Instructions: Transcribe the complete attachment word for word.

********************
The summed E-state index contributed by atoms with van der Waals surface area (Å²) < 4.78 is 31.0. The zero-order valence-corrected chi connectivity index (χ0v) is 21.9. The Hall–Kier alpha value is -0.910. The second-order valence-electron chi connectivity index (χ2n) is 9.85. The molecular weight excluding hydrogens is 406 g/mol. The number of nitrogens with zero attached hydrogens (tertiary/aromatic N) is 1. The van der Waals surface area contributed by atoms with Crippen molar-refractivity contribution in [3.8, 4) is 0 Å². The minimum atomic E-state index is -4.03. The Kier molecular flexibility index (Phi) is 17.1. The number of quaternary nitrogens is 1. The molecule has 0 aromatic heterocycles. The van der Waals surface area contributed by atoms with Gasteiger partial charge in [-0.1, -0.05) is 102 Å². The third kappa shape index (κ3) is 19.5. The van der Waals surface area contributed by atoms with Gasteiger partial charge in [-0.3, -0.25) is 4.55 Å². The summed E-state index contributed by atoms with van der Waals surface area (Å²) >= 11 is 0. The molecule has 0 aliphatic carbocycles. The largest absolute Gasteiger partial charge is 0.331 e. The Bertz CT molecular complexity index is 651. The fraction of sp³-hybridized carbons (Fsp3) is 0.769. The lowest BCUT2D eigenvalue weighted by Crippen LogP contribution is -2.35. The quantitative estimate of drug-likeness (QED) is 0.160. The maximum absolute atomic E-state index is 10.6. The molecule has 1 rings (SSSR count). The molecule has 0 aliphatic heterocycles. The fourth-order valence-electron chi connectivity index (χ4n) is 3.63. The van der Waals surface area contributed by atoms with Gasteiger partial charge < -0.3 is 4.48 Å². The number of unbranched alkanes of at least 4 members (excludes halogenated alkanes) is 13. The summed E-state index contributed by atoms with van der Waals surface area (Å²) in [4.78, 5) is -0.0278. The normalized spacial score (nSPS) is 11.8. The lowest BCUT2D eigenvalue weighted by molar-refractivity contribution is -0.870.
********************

The summed E-state index contributed by atoms with van der Waals surface area (Å²) < 4.78 is 31.0. The zero-order valence-corrected chi connectivity index (χ0v) is 21.9. The Hall–Kier alpha value is -0.910. The second-order valence-electron chi connectivity index (χ2n) is 9.85. The molecular weight excluding hydrogens is 406 g/mol. The number of nitrogens with zero attached hydrogens (tertiary/aromatic N) is 1. The van der Waals surface area contributed by atoms with Crippen molar-refractivity contribution in [3.8, 4) is 0 Å². The minimum atomic E-state index is -4.03. The Kier molecular flexibility index (Phi) is 17.1. The number of quaternary nitrogens is 1. The molecule has 0 aromatic heterocycles. The van der Waals surface area contributed by atoms with Gasteiger partial charge in [-0.1, -0.05) is 102 Å². The third kappa shape index (κ3) is 19.5. The van der Waals surface area contributed by atoms with Gasteiger partial charge in [-0.3, -0.25) is 4.55 Å². The summed E-state index contributed by atoms with van der Waals surface area (Å²) >= 11 is 0. The molecule has 0 aliphatic carbocycles. The largest absolute Gasteiger partial charge is 0.331 e. The Bertz CT molecular complexity index is 651. The fraction of sp³-hybridized carbons (Fsp3) is 0.769. The lowest BCUT2D eigenvalue weighted by Crippen LogP contribution is -2.35. The quantitative estimate of drug-likeness (QED) is 0.160. The maximum absolute atomic E-state index is 10.6. The molecule has 1 rings (SSSR count). The molecule has 0 aliphatic heterocycles. The fourth-order valence-electron chi connectivity index (χ4n) is 3.63. The van der Waals surface area contributed by atoms with Gasteiger partial charge < -0.3 is 4.48 Å². The number of unbranched alkanes of at least 4 members (excludes halogenated alkanes) is 13. The summed E-state index contributed by atoms with van der Waals surface area (Å²) in [4.78, 5) is -0.0278. The normalized spacial score (nSPS) is 11.8. The lowest BCUT2D eigenvalue weighted by molar-refractivity contribution is -0.870.